Funeral services for Mary Alyce Scott Hobdy will be held Saturday at 10 a.m. at New Rocky Valley Baptist Church in Grambling. She was 84 years old.She died Thursday, April 16 following a bout with cancer.
Hobdy was the personal secretary to GSU’s second president, R.W. E. Jones, and executive assistant to GSU presidents Joseph Johnson and Harold Lundy. She was the wife of the late legendary GSU basketball coach, Fredrick C. Hobdy.
“I hear them talk all the time in Grambling about legends,” said former GSU president Joseph Johnson. “She is a true legend of Grambling. In 43 years (at GSU), she certainly made a great contribution not only to the university, but to the community.”
Johnson said her understanding of the importance of education was one of the major things that she should be recognized for.
“She understood what education meant for a black child,” Johnson said. “Without education, she knew it would almost be impossible for the child to survive.”
Johnson said, “You have to understand that in her quiet demeanor, she had a great intellect.”
“She really was an outstanding scholar, teacher, administrator and a church worker,” said Ruby Billups, former GSU registrar. “Mrs. Hobdy was a very fine person. She loved people and she helped everybody that she could.”
Hobdy said this quality was apparent in her longtime job in the president’s office. In addition to her writing and intellectual skills, she said Hobdy’s greatest strength was her ability to work with people.
“Over the 12 years Mrs. Hobdy supervised me in the President’s Office, she became more than a supervisor, she was my mentor,” said Janis Bluford, a top assistant in the president’s office. “She was a very compassionate person who believed in excellence, and she exemplified that quest for excellence in every area of her life. Her professionalism and the way in which she interacted with people endeared me to her.”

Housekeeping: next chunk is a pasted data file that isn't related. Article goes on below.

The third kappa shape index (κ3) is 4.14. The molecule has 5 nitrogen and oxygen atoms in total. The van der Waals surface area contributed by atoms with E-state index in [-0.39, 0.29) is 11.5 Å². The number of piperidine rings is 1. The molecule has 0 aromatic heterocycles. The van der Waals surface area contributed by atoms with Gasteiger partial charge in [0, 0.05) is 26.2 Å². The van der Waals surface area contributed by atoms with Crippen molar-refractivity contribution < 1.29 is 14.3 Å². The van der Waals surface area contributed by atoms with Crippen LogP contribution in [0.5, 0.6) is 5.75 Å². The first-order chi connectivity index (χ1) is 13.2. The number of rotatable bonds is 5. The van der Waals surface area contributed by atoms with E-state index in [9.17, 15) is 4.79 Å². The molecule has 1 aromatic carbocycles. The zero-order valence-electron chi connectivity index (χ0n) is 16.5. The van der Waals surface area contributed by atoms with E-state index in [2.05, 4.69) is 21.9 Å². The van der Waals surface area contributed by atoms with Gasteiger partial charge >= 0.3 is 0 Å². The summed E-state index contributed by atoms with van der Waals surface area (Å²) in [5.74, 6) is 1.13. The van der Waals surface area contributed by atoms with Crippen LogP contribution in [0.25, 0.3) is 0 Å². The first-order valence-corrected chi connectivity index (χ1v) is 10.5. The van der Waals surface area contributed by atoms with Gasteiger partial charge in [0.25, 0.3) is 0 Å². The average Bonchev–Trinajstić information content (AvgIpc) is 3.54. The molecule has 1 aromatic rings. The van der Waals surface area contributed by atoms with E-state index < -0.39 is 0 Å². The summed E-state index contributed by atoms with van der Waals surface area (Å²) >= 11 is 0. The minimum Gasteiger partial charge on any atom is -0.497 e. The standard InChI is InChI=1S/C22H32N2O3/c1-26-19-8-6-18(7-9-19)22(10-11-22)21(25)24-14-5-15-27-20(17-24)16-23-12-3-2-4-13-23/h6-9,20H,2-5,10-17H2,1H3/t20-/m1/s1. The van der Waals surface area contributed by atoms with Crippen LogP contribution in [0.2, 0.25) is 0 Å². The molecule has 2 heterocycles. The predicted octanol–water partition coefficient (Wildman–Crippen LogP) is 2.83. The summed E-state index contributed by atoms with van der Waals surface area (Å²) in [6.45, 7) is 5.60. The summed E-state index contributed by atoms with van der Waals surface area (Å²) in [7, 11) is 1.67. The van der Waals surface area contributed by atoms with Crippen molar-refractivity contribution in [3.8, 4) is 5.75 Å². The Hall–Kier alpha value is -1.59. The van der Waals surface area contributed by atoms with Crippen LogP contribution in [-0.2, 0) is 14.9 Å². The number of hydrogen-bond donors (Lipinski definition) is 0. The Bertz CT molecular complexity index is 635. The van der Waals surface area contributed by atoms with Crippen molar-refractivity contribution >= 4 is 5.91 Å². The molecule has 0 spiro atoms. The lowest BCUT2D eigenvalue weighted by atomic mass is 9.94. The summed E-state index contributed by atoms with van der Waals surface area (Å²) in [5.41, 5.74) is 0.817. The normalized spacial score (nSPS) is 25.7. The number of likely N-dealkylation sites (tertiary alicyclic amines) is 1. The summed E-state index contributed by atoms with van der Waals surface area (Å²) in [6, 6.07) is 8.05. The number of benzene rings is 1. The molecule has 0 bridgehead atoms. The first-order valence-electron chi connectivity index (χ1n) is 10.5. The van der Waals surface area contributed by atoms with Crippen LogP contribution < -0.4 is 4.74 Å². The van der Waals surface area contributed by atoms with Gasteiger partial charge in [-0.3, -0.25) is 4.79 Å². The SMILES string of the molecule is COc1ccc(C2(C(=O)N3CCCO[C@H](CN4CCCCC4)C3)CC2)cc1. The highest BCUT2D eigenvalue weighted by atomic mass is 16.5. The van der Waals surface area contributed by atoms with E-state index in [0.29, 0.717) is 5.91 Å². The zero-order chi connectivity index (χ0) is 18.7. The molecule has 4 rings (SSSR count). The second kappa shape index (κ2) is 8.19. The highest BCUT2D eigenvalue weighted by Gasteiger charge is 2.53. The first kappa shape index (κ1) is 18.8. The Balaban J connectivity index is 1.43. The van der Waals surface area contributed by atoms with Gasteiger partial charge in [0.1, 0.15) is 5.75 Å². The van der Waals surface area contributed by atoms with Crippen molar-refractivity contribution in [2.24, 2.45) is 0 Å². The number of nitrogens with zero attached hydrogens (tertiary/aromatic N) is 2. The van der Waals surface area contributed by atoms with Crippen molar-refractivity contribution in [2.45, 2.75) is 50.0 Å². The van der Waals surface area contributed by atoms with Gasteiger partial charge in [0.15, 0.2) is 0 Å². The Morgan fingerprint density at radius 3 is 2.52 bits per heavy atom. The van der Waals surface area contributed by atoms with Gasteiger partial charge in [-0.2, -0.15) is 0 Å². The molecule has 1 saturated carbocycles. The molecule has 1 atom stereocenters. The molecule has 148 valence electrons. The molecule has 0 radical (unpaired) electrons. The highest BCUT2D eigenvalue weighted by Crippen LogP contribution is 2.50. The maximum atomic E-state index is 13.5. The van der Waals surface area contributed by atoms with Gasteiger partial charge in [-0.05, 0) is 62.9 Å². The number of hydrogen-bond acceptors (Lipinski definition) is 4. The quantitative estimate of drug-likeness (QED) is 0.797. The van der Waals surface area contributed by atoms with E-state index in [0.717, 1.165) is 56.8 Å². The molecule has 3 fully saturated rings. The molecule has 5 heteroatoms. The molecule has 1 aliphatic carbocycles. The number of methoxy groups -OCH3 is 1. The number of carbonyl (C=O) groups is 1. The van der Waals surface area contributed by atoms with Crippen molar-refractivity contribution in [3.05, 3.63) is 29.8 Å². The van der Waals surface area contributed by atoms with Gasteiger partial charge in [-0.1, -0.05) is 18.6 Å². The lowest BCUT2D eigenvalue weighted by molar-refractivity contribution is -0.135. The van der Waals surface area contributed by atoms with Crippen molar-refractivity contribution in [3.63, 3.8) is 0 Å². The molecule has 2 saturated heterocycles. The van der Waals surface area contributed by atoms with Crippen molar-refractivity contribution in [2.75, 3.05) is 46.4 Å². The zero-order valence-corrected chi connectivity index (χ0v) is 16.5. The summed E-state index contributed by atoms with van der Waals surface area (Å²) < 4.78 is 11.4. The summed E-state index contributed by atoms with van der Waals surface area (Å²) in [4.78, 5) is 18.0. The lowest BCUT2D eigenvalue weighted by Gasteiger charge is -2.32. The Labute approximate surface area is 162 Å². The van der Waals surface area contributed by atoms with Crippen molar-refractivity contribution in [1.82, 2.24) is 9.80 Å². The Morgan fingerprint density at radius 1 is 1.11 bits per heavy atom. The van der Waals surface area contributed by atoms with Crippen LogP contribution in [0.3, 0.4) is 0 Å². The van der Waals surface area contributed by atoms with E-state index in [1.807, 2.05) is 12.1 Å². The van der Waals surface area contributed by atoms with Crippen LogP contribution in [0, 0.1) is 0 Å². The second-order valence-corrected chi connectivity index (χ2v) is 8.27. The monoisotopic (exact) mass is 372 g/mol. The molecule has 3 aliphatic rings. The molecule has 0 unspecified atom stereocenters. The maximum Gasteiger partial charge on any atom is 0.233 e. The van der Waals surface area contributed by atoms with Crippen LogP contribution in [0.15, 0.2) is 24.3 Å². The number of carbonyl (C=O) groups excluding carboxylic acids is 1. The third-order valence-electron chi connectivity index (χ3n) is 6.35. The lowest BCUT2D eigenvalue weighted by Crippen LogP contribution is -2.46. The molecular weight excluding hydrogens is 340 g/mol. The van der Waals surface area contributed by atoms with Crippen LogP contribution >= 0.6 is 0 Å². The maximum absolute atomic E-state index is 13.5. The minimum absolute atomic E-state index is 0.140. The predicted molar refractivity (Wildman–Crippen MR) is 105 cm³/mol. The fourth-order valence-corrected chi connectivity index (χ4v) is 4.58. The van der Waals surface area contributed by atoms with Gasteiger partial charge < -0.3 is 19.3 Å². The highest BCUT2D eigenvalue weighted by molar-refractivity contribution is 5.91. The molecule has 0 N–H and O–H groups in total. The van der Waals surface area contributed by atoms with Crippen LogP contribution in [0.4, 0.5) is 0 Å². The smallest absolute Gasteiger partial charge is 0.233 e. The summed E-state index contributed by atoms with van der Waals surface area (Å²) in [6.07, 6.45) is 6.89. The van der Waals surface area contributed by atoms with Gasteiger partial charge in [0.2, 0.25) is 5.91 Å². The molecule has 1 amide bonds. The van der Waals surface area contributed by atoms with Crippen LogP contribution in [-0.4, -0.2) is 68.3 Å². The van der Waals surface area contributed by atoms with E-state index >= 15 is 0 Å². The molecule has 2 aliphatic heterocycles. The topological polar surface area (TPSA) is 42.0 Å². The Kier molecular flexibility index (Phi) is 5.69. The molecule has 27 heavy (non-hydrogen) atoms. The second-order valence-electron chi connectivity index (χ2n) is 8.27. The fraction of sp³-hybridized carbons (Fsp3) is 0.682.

She was also a role model and mentor to Judy Jackson, who is the special assistant to the president at GSU.
Jackson said Hobdy was like a mother to her and Bluford. “We were young when we came,” Jackson said.
“She guided us as women,” said Jackson. “I didn’t have a mother.” Her mother died when she was 8 years old.
Jackson said Hobdy always encouraged others to go forward and gave them advice. She said Hobdy was persistent to whatever task assigned. This was evident even in her final days when her health was declining.
“She just didn’t give up,” said Jackson. “Even when she got so sick she was always upbeat. Some people would have lain down. She didn’t do that. When I would go and see her and when I would leave, I was upbeat.”
Another former co-worker and neighbor, Dr. Leon Whittaker, also talked about her strong will and persistence as a board member of the Louisiana Purchase Council, a 20 parish governing body for the Boy Scouts of America.
“She had a lot of stamina,” said Whittaker, a local minister, who is also a board member. “She would go to the meetings on a cane.” She attended board meetings as late as last fall.
Hobdy was a staunch supporter of the council and worked for many years with Cub and Boy Scout groups in Grambling. Because of her works with the scouts, she received the Silver Beaver, the highest award given to a volunteer by the council.
Hobdy came to Grambling in 1950 from Meridian, Miss., where she was a secretary and English teacher at T.J. Harris Sr. High School. At Grambling, she was secretary to Earl Lester Cole, dean of then Grambling College, Dr. E. L. Cole.
Her tenure in the president’s office began in 1956 when she was secretary to President R.W.E. “Prez.” Jones until he retired in 1977. She continued to work in the President’s Office as executive assistant under presidents Joseph Johnson and Harold Lundy. From 1975 to 1977, she also was a part-time English teacher at GSU.
Also at GSU, she worked on the Founder’s Day committee, the GSU Hall of Fame committee, edited publications among many other tasks. She retired from GSU in 1993 with 42 years of service.
In 1996, she was inducted into the GSU Hall of Fame. She is a member of Alpha Kappa Alpha Sorority, the Monroe-Grambling chapter of the Links, Life Member of the Tougaloo College National Alumni Association, New Rocky Valley Baptist Church and the Friends of the Eddie G. Robinson museum committee.
She was the daughter of Ben and Nancy Johnston in Mendenhall, Miss. She has a bachelor’s degree in English from Tougaloo (Miss.) College and a master’s degree in English education from Louisiana Tech University. She did further study in journalism at Lincoln University in Missouri and in English at the University of Iowa.